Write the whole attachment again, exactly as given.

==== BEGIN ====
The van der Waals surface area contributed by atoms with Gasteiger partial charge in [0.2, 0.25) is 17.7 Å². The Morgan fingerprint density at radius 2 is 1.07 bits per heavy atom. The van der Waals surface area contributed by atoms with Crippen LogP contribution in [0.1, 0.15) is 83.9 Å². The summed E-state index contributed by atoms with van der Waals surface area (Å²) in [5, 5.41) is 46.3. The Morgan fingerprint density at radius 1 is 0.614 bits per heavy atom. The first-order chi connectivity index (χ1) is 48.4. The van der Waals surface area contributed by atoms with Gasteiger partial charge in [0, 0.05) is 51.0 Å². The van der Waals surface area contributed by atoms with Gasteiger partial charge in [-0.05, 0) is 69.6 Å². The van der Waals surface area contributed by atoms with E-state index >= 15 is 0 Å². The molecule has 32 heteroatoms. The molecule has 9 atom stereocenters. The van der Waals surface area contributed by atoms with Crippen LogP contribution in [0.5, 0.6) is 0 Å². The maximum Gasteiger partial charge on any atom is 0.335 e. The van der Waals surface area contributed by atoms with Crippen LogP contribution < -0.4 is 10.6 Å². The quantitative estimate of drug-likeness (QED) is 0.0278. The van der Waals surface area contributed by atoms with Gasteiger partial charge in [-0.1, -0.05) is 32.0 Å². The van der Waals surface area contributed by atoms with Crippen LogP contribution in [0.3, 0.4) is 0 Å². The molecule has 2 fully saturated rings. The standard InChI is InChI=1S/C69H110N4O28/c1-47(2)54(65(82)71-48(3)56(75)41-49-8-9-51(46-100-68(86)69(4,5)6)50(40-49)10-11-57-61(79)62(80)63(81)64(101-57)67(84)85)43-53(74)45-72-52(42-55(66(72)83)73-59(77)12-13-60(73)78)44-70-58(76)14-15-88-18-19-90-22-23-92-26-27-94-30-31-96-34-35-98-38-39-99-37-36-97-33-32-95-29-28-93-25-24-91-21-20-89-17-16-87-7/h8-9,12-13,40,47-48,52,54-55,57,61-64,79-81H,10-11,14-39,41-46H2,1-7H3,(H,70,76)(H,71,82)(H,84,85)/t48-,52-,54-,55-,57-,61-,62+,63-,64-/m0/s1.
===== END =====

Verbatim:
The van der Waals surface area contributed by atoms with Gasteiger partial charge in [0.2, 0.25) is 17.7 Å². The Morgan fingerprint density at radius 2 is 1.07 bits per heavy atom. The van der Waals surface area contributed by atoms with Crippen LogP contribution in [0.1, 0.15) is 83.9 Å². The summed E-state index contributed by atoms with van der Waals surface area (Å²) in [5, 5.41) is 46.3. The Morgan fingerprint density at radius 1 is 0.614 bits per heavy atom. The first-order chi connectivity index (χ1) is 48.4. The van der Waals surface area contributed by atoms with Gasteiger partial charge in [0, 0.05) is 51.0 Å². The van der Waals surface area contributed by atoms with Gasteiger partial charge in [-0.05, 0) is 69.6 Å². The van der Waals surface area contributed by atoms with E-state index >= 15 is 0 Å². The molecule has 32 heteroatoms. The molecule has 9 atom stereocenters. The van der Waals surface area contributed by atoms with Crippen LogP contribution in [0.5, 0.6) is 0 Å². The maximum Gasteiger partial charge on any atom is 0.335 e. The van der Waals surface area contributed by atoms with Crippen LogP contribution < -0.4 is 10.6 Å². The quantitative estimate of drug-likeness (QED) is 0.0278. The van der Waals surface area contributed by atoms with Gasteiger partial charge in [-0.1, -0.05) is 32.0 Å². The van der Waals surface area contributed by atoms with Crippen LogP contribution in [0.3, 0.4) is 0 Å². The molecule has 2 fully saturated rings. The standard InChI is InChI=1S/C69H110N4O28/c1-47(2)54(65(82)71-48(3)56(75)41-49-8-9-51(46-100-68(86)69(4,5)6)50(40-49)10-11-57-61(79)62(80)63(81)64(101-57)67(84)85)43-53(74)45-72-52(42-55(66(72)83)73-59(77)12-13-60(73)78)44-70-58(76)14-15-88-18-19-90-22-23-92-26-27-94-30-31-96-34-35-98-38-39-99-37-36-97-33-32-95-29-28-93-25-24-91-21-20-89-17-16-87-7/h8-9,12-13,40,47-48,52,54-55,57,61-64,79-81H,10-11,14-39,41-46H2,1-7H3,(H,70,76)(H,71,82)(H,84,85)/t48-,52-,54-,55-,57-,61-,62+,63-,64-/m0/s1.